The ongoing bear market has triggered many speculations, usually focused on the possibility of some big change in the market or the industry overall. The same is happening with fundraising campaigns.
ICOs are passing through a very rough period of distrust, caused by catastrophic market conditions and even worse history of self-regulation, which left many investors holding bags of nearly worthless coins.
As the amount raised through ICOs per month declined throughout 2018 from $1.5 billion in January to a mere $74.5 million in December, the media has been proclaiming that ICOs belong to history, while STOs (Security Token Offerings) are the thing bound to explode in 2019.
Analogically, the media began looking for alternatives, and STOs were found to be a perfect replacement for the stumbling utility token-based fundraising campaigns.
Security Token Offering is a fundraising campaign through which a company looks to receive financial backing for their project, giving investors security tokens in exchange for funds.
Security tokens are, basically, smart contracts that represent the company’s equity, provide an owner with voting rights, and, most importantly, the right to share dividend.
Financially, security token provides much more than utility token for investors who are not really keen to utilize their coins on the project’s network but only speculate on secondary markets instead.
However, there are some obvious problems.
Securities are highly regulated assets.
Every country has strict rules that determine every small detail regarding the legal protection of investors, KYC (Know Your Customer), AML (Anti-Money Laundering) and much more.
All these rules imply that the company will have to include banks, legal representatives, accountants, custody providers, and others into their business, which tends to be costly, and time-consuming.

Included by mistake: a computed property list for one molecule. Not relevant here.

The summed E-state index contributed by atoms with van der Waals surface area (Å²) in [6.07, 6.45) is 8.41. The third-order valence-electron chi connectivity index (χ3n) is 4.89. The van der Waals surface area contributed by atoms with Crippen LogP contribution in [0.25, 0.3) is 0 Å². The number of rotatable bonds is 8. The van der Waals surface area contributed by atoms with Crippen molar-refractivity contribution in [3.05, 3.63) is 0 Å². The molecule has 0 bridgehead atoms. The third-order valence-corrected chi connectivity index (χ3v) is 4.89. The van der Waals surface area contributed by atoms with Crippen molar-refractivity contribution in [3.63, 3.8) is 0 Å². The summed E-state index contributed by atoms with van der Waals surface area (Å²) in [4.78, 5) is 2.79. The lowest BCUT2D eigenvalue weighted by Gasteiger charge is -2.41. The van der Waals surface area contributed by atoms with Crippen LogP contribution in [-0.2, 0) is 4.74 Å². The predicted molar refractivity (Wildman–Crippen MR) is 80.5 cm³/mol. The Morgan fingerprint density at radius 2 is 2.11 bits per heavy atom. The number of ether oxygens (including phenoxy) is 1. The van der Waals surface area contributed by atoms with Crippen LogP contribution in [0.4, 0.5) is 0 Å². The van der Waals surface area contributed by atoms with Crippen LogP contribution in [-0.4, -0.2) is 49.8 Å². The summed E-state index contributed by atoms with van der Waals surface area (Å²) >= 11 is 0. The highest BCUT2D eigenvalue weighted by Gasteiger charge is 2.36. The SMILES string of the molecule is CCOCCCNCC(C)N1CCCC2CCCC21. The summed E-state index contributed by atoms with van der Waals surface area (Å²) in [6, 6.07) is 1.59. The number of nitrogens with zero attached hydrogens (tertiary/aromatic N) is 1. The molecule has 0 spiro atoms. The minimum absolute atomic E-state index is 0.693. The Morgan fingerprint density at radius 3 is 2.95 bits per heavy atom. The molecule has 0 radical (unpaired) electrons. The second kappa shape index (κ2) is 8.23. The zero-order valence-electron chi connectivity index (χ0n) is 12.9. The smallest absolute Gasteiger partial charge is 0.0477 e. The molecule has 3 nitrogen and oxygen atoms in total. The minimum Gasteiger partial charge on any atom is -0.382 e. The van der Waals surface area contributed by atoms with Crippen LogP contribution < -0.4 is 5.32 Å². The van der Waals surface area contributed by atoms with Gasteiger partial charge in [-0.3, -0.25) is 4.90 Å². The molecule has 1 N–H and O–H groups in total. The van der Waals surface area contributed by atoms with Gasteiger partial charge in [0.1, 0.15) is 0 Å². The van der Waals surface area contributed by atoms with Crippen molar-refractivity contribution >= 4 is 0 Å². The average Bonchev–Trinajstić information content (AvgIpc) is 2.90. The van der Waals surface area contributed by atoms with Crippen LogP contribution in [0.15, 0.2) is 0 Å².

Furthermore, as much as security tokens have all the attributes of traditional security, regulations don’t have clear rules about these assets in their digital form, which could lead to further complications.
Moreover, if the company wants to reach a global market for its STO, they have to comply with each and every country’s regulations to be able to sell their digital securities overseas, and some of the biggest markets in the world have already expressed their negative sentiment towards the supposedly new ways of security offering.
Once the company fulfills all requirements, there is more trouble looming on the horizon.
Simply put, once security tokens are successfully distributed to investors, no voluminous secondary market is out there waiting for their assets.
There is virtually no liquidity for security tokens at the moment, and, because establishing a regulated market for such securities would take as much, if not more, paperwork and compliance as for issuing them, it looks like we are not as close to a larger liquidity pool as some may think.
Buyers and sellers produce liquidity, and despite the fact that there are a few trading platforms available, they have failed to generate enough trading volume for us to consider them as serious contenders for a noteworthy marketplace.
On the other hand, traditional exchanges, which can provide the much-needed liquidity, are either still skeptical of digital assets, or don’t have the infrastructure needed to trade security tokens.
Since technology, in this case, still fails to provide the level of security needed for serious investors, it will probably be a while until traditional exchanges start looking to implement trading of digital assets into their systems.
Are investors waiting for STOs to make a grand entrance in 2019?
Securities are relatively easy to invest in, but despite that fact, most people don’t. Still, compared to some gains already seen in the cryptocurrency market, various forms of securities can be considered a slow-growing investment.
Perhaps that was the main reason for investors to reach out to the highly risky ICO market, and will now look to find a balance between two worlds in STOs.
Still, looking at how long it took for cryptocurrencies to reach the already famous bull run of 2017, the invoked digital securities market has a long way to go before it starts attracting serious players, so it is entirely possible that 2019 will not provide any answers.